Climate plays an important role in determining the limits of species ranges. A species range is usually viewed as a north-to-south continuum with population densities slowly decreasing toward each end. However, variability in microclimate over a range of scales may cause breaks within this continuum, so that the abundance of organisms and levels ofphysiological stress wax and wane along each species distribution. Therefore, identifying the scale over which climate drives patterns of species distributions is the key to predicting the effects of climate change on ecological communities.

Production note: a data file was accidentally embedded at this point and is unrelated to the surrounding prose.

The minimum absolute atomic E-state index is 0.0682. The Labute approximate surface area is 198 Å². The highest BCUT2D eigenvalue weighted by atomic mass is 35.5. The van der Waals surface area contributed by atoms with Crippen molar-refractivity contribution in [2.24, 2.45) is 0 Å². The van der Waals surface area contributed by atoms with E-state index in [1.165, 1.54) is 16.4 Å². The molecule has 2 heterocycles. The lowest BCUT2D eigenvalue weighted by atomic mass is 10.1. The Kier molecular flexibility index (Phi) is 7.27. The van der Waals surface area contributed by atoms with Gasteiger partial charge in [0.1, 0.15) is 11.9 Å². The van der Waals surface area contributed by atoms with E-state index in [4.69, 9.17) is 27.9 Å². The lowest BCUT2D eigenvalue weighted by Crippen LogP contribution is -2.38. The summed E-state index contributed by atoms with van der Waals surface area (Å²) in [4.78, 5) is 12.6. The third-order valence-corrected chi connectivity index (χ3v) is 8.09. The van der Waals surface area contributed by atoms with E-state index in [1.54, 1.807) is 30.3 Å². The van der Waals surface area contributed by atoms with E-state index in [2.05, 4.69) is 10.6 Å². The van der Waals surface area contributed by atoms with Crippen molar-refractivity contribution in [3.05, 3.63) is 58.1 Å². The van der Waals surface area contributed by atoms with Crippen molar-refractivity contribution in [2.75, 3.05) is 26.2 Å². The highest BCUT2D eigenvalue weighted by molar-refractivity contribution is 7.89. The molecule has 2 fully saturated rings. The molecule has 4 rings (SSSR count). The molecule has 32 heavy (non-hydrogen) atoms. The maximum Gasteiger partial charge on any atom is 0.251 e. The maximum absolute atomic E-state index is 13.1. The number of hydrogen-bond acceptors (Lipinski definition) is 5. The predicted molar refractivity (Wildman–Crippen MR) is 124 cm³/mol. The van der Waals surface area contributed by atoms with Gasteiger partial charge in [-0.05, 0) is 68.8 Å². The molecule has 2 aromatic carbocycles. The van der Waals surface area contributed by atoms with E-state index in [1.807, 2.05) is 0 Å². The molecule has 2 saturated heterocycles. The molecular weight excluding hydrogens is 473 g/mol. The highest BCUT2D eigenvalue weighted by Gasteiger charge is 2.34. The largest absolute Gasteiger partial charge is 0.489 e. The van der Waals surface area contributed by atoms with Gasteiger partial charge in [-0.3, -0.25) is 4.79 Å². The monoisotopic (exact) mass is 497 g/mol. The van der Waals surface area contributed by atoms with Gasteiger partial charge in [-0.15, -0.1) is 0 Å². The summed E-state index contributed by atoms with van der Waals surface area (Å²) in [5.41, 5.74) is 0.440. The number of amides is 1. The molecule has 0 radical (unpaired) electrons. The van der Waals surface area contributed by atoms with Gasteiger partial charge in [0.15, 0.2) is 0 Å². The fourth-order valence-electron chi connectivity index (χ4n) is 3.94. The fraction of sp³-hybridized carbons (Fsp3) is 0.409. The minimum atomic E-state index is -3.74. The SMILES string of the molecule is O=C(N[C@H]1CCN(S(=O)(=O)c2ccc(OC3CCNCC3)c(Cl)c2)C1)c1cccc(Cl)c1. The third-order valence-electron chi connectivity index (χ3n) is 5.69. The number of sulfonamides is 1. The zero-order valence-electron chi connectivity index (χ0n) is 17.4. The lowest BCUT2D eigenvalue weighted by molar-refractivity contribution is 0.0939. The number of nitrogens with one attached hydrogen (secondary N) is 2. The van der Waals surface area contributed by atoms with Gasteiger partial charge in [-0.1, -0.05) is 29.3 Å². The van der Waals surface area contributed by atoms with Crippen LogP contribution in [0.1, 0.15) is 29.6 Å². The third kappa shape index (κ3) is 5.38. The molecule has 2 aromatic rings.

Climates are dynamic and warming and cooling trends occur both slowly, over the course of millennia, and more quickly over a period of years (e.g., El Nino Southern Oscillation and related La Nina events). Microclimates are ultimately derived from the overall climate of an area, so significant changes at the large-scale level will usually be reflected at the small-scale level. However, microclimates include multiple factors, and it can be difficult to predict the long-term direction of change. By observing the changes in particular microhabitats more vulnerable to climate change, it may be possible to make better predictions. For example, a community living on the south face of a mountain in the Northern Hemisphere may exhibit responses to climatic change earlier than a community on a nearby north face. Conditions observed in these vulnerable areas can be used in mathematical models to explore the possible changes in species distributions.
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